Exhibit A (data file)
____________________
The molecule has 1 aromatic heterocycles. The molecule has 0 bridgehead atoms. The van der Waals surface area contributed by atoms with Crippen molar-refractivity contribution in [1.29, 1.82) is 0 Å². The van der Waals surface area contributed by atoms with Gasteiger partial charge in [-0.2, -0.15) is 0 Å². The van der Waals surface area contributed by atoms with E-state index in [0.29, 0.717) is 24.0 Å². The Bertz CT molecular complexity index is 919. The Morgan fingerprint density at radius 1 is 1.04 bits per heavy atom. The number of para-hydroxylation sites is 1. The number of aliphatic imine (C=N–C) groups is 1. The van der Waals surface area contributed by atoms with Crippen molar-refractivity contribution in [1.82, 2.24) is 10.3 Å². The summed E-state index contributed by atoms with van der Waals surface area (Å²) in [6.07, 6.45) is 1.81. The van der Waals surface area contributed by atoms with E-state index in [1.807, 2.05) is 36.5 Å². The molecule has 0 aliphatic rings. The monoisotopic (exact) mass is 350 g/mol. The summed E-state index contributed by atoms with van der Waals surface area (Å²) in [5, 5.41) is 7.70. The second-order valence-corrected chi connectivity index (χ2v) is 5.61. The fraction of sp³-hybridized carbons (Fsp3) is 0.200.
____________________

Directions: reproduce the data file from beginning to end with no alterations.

The molecule has 1 aromatic heterocycles. The molecule has 0 bridgehead atoms. The van der Waals surface area contributed by atoms with Crippen molar-refractivity contribution in [1.29, 1.82) is 0 Å². The van der Waals surface area contributed by atoms with Gasteiger partial charge in [-0.2, -0.15) is 0 Å². The van der Waals surface area contributed by atoms with E-state index in [0.29, 0.717) is 24.0 Å². The Bertz CT molecular complexity index is 919. The Morgan fingerprint density at radius 1 is 1.04 bits per heavy atom. The number of para-hydroxylation sites is 1. The number of aliphatic imine (C=N–C) groups is 1. The van der Waals surface area contributed by atoms with Crippen molar-refractivity contribution in [1.82, 2.24) is 10.3 Å². The summed E-state index contributed by atoms with van der Waals surface area (Å²) in [6.07, 6.45) is 1.81. The van der Waals surface area contributed by atoms with E-state index in [1.807, 2.05) is 36.5 Å². The molecule has 0 aliphatic rings. The monoisotopic (exact) mass is 350 g/mol. The summed E-state index contributed by atoms with van der Waals surface area (Å²) in [5, 5.41) is 7.70. The second-order valence-corrected chi connectivity index (χ2v) is 5.61. The fraction of sp³-hybridized carbons (Fsp3) is 0.200.